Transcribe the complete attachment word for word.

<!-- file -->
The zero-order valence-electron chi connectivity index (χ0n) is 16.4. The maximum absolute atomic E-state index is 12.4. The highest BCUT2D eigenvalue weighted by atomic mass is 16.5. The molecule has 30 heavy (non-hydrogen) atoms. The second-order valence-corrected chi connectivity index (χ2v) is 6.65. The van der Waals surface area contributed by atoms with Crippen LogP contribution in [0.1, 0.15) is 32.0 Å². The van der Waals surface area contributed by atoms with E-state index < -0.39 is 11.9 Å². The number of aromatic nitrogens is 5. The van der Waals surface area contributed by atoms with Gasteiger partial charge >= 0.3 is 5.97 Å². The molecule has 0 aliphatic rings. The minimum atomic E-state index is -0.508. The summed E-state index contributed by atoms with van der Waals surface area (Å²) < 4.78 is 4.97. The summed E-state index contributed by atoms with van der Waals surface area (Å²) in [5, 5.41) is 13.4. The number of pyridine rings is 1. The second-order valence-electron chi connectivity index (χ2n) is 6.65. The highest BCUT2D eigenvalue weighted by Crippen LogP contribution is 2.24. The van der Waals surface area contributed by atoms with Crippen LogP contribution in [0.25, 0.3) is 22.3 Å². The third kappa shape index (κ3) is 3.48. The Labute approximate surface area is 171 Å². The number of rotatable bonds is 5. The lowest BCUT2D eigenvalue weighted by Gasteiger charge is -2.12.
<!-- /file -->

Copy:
The zero-order valence-electron chi connectivity index (χ0n) is 16.4. The maximum absolute atomic E-state index is 12.4. The highest BCUT2D eigenvalue weighted by atomic mass is 16.5. The molecule has 30 heavy (non-hydrogen) atoms. The second-order valence-corrected chi connectivity index (χ2v) is 6.65. The van der Waals surface area contributed by atoms with Crippen LogP contribution in [0.1, 0.15) is 32.0 Å². The van der Waals surface area contributed by atoms with E-state index < -0.39 is 11.9 Å². The number of aromatic nitrogens is 5. The van der Waals surface area contributed by atoms with Gasteiger partial charge >= 0.3 is 5.97 Å². The molecule has 0 aliphatic rings. The minimum atomic E-state index is -0.508. The summed E-state index contributed by atoms with van der Waals surface area (Å²) < 4.78 is 4.97. The summed E-state index contributed by atoms with van der Waals surface area (Å²) in [5, 5.41) is 13.4. The number of pyridine rings is 1. The second-order valence-electron chi connectivity index (χ2n) is 6.65. The highest BCUT2D eigenvalue weighted by Crippen LogP contribution is 2.24. The van der Waals surface area contributed by atoms with Crippen LogP contribution in [0.25, 0.3) is 22.3 Å². The third kappa shape index (κ3) is 3.48. The Labute approximate surface area is 171 Å². The number of rotatable bonds is 5. The lowest BCUT2D eigenvalue weighted by Gasteiger charge is -2.12.